Upper and Lower Cross Syndrome In Athletes

Muscular imbalances in our athletes can lead to major injuries. Hockey is a fast pace, aggressive game that requires specific skills and physiological attributes. These postures and structural adaptations may result in subsequent injury. Being aware of the importance of injury prevention can lead to a better, healthier skater.

Posture and high force skate production require certain techniques that can cause adaptations such as upper and lower cross syndrome. Hockey players are in the athletic crouched “ready position” for long periods during their games and practices. Shifts last 30-45 seconds, 60-180 “hockey game minutes”, and sit on the bench resting in the same flexed hips, forward head and rounded shoulders posture. These postures are called Upper Crossed Syndrome and Lower Crossed Syndrome.

Upper Crossed Syndrome posture has rounded shoulders, forward head, increased rounded back (thoracic kyphosis). Lower Crossed Syndrome posture has an anterior tilted pelvis, weak gluteus, and arched low back (lumbar lordosis). The muscle imbalances that occur in this posture can cause pain, decreased muscle activation and muscle overuse. A comprehensive assessment should be utilized to develop an individualized program to help hockey players train at their maximum potential and diminish injury risk.

Skating Balance and Stability Training

Skating is a technique that is learned and practiced starting at a very young age. As you progress through your hockey career, don’t forget off ice training. To become a better skater you must train your bodies 3 feedback systems: vestibular, proprioception, and visual.

Vestibular System:

The vestibular system is made up of 3 semi-circular canals inside you ears that are filled with fluid. The combination of fluid movement is what keeps us feeling “level”.  After a concussion this system is usually compromised and typically requires appropriate intervention to return to normal.

Proprioception:

Our body has receptors in our muscles, tendons, ligaments and joints. These receptors give us feedback of where our body is in space.

Visual System:

The visual systems plays a LARGE role in our stability and balance and we rely on it heavily with all daily activities and during sports. For example, stand on one leg…..EASY. Now, perform that same task with your eyes closed. Not as easy! Ours eyes constantly track and respond to our ever-changing environment.  When training, the more we challenge this system the more adaptable it can be when we need it during quick direction changes during sports.  This is the system we typically over-rely on.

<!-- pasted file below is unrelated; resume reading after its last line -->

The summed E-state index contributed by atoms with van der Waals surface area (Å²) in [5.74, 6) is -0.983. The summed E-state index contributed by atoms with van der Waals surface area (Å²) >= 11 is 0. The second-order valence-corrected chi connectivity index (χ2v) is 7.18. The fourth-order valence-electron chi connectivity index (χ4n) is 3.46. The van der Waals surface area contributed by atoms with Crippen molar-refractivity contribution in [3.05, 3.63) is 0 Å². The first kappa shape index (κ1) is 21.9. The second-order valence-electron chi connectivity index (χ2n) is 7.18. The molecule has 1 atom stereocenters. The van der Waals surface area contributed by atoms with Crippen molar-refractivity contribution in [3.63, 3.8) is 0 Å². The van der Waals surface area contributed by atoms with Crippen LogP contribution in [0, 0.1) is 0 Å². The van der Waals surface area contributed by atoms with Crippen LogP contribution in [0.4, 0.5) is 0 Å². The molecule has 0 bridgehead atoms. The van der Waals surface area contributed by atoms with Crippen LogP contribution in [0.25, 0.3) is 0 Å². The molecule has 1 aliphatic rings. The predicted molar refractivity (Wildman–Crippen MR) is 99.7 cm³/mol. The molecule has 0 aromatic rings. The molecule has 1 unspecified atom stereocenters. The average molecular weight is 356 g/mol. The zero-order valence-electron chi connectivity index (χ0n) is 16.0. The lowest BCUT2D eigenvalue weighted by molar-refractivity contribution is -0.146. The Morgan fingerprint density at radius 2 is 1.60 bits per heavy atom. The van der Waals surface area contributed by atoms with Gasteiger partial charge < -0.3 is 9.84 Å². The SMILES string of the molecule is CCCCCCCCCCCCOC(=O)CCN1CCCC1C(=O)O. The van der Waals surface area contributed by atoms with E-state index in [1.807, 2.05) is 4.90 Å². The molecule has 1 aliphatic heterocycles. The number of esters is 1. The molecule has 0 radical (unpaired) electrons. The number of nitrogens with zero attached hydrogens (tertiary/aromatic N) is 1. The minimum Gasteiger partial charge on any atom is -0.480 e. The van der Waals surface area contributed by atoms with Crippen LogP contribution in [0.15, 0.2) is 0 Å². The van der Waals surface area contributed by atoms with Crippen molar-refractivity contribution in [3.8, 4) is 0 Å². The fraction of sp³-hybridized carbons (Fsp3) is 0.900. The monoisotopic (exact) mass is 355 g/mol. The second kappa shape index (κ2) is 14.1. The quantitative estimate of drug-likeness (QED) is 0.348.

Put it all together:
All 3 of our systems (vestibular, proprioception, visual system) work in a delicate balance to keep us balanced and stable.

If you would like a balance assessment to improve your daily life or sports performance contact me at Katie@toledophysicaltherapy.com.

Whole Body Mindset in Hockey

Building overall fitness enhances hockey-specific training gains. Fitness can be improved with increased flexibility, proper nutrition, decreased body fat, increased strength and muscle mass, and elevated aerobic power. Hockey season is long! Performing well in all of these categories is important to success.

Athleticism builds on fitness. Putting the athlete more in tune with their body will help develop better movement. Just as power-skating coaches modify body mechanics on ice, a focus on athleticism improves body function off the ice. The best athletes make the best hockey players. The higher their fitness and athleticism, the more they can capitalize on hockey-specific training (Peter Twist). This thought process then leads to the question: What can a Physical Therapist can do to help enhance your hockey skills and performance?